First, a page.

When you talk about "infinities", lots of crazy things can happen. (Add one drop of water to the ocean: no big deal. Now add an "infinite" number of drops: Oops! There goes the galaxy! )

Estimate the increased rotation of the earth as I suggest above and then you'll get a more realistic understanding.

6. Dec 12, 2005

### eosphorus

thanks but two last questions:

if the momentum of earth were 0 then shouldn the tetherball going outwards half its speed when doubling the radius?

the inwards tetherball transfers its momentum to earth via the radius of the pole and the tension of the string, but how does earth transfer its momentum to the outwards tetherball?

7. Dec 12, 2005

### Staff: Mentor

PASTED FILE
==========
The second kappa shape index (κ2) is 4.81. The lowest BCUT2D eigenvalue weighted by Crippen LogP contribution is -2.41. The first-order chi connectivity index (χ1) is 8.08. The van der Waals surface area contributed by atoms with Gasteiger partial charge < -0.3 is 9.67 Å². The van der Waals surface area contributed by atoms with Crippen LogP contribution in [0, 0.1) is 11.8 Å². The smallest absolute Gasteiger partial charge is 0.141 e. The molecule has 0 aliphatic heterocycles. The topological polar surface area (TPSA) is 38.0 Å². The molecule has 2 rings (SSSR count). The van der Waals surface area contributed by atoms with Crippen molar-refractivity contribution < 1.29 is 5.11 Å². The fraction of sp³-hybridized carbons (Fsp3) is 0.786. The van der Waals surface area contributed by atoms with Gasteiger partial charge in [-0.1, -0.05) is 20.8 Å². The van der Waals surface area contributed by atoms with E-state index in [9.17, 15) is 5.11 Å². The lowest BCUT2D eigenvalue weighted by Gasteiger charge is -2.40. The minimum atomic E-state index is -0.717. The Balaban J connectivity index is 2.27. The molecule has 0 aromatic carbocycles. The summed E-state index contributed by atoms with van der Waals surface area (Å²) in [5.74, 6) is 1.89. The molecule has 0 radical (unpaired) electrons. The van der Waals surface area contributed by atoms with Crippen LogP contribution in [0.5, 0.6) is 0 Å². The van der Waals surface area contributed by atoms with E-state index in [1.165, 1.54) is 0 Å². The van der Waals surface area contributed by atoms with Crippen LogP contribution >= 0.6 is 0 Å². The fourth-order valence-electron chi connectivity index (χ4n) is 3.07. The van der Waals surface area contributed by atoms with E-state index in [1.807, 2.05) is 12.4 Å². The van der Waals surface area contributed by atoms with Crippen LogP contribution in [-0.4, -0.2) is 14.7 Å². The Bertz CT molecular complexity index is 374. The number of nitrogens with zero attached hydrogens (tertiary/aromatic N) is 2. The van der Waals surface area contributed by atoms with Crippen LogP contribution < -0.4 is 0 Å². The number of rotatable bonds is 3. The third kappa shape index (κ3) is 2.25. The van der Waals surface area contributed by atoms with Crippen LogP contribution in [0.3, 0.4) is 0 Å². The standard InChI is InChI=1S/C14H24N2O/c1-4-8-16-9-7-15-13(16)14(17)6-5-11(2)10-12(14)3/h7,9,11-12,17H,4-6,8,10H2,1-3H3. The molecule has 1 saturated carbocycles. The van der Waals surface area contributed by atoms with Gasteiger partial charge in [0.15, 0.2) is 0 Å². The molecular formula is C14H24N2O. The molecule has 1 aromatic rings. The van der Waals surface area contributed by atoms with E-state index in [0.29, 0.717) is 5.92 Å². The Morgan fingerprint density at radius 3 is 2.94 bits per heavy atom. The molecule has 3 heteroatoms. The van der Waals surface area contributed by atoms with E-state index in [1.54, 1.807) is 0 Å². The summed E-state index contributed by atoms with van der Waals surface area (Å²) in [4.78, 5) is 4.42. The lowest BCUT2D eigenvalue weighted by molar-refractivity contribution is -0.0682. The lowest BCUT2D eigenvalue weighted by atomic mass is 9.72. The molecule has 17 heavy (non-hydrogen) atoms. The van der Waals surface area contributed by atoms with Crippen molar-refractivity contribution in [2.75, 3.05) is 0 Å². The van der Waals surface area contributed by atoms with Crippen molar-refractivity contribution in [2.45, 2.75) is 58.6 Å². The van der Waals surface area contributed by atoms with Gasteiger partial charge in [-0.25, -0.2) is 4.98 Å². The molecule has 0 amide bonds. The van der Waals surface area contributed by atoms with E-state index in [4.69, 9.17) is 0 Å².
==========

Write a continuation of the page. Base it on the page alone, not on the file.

I don't understand the question. Do you mean if the angular momentum of the earth was initially zero?

In any case, the answer is NO.
In a similar manner. (The cord will make a different angle with the pole.)

8. Dec 12, 2005

### eosphoro

so if the angular momentum of earth is 0 and the tetherball gains angular momentum because it doesnt half its speed as the radius doubles where would the tetherball obtained its increased momentum from?

9. Dec 12, 2005

### Staff: Mentor

If the earth/pole exerts a torque on the tetherball, then the tetherball exerts an equal (but opposite) torque on the earth/pole.

Say two astronauts are floating in space next to their ship. Relative to the ship, their momentum is zero. But one guy shoves the other and both go flying in opposite directions. Since they started with zero momentum, where did their momenta come from? Same question.